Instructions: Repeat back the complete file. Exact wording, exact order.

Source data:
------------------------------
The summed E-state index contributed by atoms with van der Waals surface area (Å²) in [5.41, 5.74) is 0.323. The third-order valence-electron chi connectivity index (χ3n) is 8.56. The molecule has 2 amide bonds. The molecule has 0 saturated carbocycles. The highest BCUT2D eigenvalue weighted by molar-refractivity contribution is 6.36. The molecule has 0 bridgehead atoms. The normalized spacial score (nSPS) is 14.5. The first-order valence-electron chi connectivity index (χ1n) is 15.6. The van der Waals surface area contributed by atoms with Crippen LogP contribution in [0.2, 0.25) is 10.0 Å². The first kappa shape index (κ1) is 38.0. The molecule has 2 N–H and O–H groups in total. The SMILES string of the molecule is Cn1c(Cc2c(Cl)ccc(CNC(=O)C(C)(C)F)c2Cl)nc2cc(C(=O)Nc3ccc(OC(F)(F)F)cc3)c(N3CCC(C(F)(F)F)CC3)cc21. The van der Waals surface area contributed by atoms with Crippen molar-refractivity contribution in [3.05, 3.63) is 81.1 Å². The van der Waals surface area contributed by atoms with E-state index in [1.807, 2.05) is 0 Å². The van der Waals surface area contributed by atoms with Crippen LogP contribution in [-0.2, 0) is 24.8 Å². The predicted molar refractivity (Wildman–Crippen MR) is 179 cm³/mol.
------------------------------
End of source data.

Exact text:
The summed E-state index contributed by atoms with van der Waals surface area (Å²) in [5.41, 5.74) is 0.323. The third-order valence-electron chi connectivity index (χ3n) is 8.56. The molecule has 2 amide bonds. The molecule has 0 saturated carbocycles. The highest BCUT2D eigenvalue weighted by molar-refractivity contribution is 6.36. The molecule has 0 bridgehead atoms. The normalized spacial score (nSPS) is 14.5. The first-order valence-electron chi connectivity index (χ1n) is 15.6. The van der Waals surface area contributed by atoms with Crippen LogP contribution in [0.2, 0.25) is 10.0 Å². The first kappa shape index (κ1) is 38.0. The molecule has 2 N–H and O–H groups in total. The SMILES string of the molecule is Cn1c(Cc2c(Cl)ccc(CNC(=O)C(C)(C)F)c2Cl)nc2cc(C(=O)Nc3ccc(OC(F)(F)F)cc3)c(N3CCC(C(F)(F)F)CC3)cc21. The van der Waals surface area contributed by atoms with Crippen molar-refractivity contribution in [3.05, 3.63) is 81.1 Å². The van der Waals surface area contributed by atoms with E-state index in [1.807, 2.05) is 0 Å². The van der Waals surface area contributed by atoms with Crippen LogP contribution in [-0.2, 0) is 24.8 Å². The predicted molar refractivity (Wildman–Crippen MR) is 179 cm³/mol.